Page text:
academic halls, dining quarters and parking lots were transformed
into a "Roadmap to the Future" Oct. 8, as environmental-friendly
guests took place in a day dedicated to a cleaner and healthier
The day's activities
revolved around the idea of sustainability, and the early morning
panels from David Orr and Stuart L. Hart, both nationally known
experts in environmental studies, included educated and bright plans
toward a continued sustainable movement.
an award-winning writer who specializes in the sustainability of
business and the environment, spoke about what he has come to learn
about the current state of our environment, and how he thinks it
can be improved.
we need is disruptive innovation at its best," Hart said. "We
need our environment to create smaller, cheaper and understandable
products that can contribute to capitalism."
a list of all of dozens of environmental "buzzwords" he
has come by during his research, and he mapped them by dividing
them into four quadrants on a page, dividing them under the labels
internal, external, present and future.
not say anywhere that capitalism needs to be only for the wealthy,"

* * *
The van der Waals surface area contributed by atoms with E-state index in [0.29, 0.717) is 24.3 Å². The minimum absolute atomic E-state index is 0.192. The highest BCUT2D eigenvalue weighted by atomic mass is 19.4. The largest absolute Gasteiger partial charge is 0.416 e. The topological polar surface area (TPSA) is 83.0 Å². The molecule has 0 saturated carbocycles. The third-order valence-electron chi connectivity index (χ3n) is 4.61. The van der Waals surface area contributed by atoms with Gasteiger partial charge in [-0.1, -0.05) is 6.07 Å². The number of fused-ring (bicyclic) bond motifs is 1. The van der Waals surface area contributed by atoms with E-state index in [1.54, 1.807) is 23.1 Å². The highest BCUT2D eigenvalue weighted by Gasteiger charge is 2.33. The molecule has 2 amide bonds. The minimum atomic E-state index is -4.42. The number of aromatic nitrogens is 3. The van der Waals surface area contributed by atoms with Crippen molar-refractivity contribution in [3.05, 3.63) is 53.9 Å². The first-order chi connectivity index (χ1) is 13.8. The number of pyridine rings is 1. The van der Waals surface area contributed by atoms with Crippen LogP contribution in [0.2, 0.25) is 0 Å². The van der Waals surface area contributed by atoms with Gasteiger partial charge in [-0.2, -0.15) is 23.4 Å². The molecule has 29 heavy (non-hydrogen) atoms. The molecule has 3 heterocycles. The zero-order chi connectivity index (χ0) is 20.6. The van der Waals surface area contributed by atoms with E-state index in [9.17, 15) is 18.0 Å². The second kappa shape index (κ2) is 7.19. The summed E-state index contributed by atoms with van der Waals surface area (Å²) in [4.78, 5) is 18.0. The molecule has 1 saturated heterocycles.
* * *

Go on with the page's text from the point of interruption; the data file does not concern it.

Hart said, "We need new forms of capitalism that help the poor.
We are missing out on a huge potential opportunity here. The poor
people are genuinely badly served in society."
sure to say that even though capitalism has failed to work toward
a sustainable future in the past, "capitalism does have the
capacity to reinvent itself, and that's one of the things that make
it so great."
As he worked
through explaining the work that can be done toward sustainability
in business, he worked in the four main goals for a healthier tomorrow:
pollution prevention, product stewardship, clean technology and
All of his
goals working towards sustainability follow the same plan. "Take
the waste out, improve the product before it can be reused, clean
the environment, and increase the value for shareholders,"
As the day
progressed, the Mosley Center parking lot was transformed into a
display for an alternative-fuel vehicle show. There were numerous
cars, with experts on hand to explain how the modern vehicles were
constructed and what ideals they stick to that will benefit the
environment through cheaper and safer fuel usage.
Hall also was host to a culinary clash featuring food from local
farmers prepared by Aramark chefs. Other environmental forum events
included screening of films and a series of afternoon panels centered
on discussions of ways to create a more sustainable environment.